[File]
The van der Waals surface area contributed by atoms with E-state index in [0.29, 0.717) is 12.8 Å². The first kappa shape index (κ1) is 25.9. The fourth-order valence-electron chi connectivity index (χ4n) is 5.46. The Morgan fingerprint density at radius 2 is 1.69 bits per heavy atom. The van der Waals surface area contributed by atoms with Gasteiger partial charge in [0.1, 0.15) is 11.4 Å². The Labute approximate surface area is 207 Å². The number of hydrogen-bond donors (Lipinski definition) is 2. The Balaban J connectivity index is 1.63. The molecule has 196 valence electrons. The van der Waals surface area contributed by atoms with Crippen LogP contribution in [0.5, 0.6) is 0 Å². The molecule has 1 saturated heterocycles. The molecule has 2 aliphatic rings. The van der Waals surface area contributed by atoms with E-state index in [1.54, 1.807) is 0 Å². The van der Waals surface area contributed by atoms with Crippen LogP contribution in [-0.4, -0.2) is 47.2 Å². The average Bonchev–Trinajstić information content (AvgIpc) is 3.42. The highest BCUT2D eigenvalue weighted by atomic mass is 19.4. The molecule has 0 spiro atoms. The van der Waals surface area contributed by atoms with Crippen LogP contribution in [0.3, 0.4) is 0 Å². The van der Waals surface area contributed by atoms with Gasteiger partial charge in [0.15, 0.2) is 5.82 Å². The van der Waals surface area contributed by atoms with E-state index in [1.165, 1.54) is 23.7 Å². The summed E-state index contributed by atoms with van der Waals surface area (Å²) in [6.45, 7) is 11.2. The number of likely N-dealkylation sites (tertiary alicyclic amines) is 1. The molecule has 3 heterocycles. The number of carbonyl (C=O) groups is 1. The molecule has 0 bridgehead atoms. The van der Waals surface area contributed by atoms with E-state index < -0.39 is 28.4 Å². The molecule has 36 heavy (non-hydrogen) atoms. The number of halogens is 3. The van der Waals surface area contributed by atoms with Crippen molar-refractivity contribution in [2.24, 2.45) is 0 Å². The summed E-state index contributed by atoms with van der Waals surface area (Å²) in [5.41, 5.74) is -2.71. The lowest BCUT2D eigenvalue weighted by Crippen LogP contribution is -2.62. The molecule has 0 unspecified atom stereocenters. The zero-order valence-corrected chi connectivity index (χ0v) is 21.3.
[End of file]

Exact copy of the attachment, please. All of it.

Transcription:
The van der Waals surface area contributed by atoms with E-state index in [0.29, 0.717) is 12.8 Å². The first kappa shape index (κ1) is 25.9. The fourth-order valence-electron chi connectivity index (χ4n) is 5.46. The Morgan fingerprint density at radius 2 is 1.69 bits per heavy atom. The van der Waals surface area contributed by atoms with Gasteiger partial charge in [0.1, 0.15) is 11.4 Å². The Labute approximate surface area is 207 Å². The number of hydrogen-bond donors (Lipinski definition) is 2. The Balaban J connectivity index is 1.63. The molecule has 196 valence electrons. The van der Waals surface area contributed by atoms with Crippen LogP contribution in [0.5, 0.6) is 0 Å². The molecule has 1 saturated heterocycles. The molecule has 2 aliphatic rings. The van der Waals surface area contributed by atoms with E-state index in [1.54, 1.807) is 0 Å². The van der Waals surface area contributed by atoms with Crippen LogP contribution in [-0.4, -0.2) is 47.2 Å². The average Bonchev–Trinajstić information content (AvgIpc) is 3.42. The highest BCUT2D eigenvalue weighted by atomic mass is 19.4. The molecule has 0 spiro atoms. The van der Waals surface area contributed by atoms with Crippen LogP contribution in [0.3, 0.4) is 0 Å². The van der Waals surface area contributed by atoms with Gasteiger partial charge in [0.15, 0.2) is 5.82 Å². The van der Waals surface area contributed by atoms with E-state index in [1.165, 1.54) is 23.7 Å². The summed E-state index contributed by atoms with van der Waals surface area (Å²) in [6.45, 7) is 11.2. The number of likely N-dealkylation sites (tertiary alicyclic amines) is 1. The molecule has 3 heterocycles. The number of carbonyl (C=O) groups is 1. The molecule has 0 bridgehead atoms. The van der Waals surface area contributed by atoms with E-state index < -0.39 is 28.4 Å². The molecule has 36 heavy (non-hydrogen) atoms. The number of halogens is 3. The van der Waals surface area contributed by atoms with Crippen molar-refractivity contribution in [2.24, 2.45) is 0 Å². The summed E-state index contributed by atoms with van der Waals surface area (Å²) in [5.41, 5.74) is -2.71. The lowest BCUT2D eigenvalue weighted by Crippen LogP contribution is -2.62. The molecule has 0 unspecified atom stereocenters. The zero-order valence-corrected chi connectivity index (χ0v) is 21.3.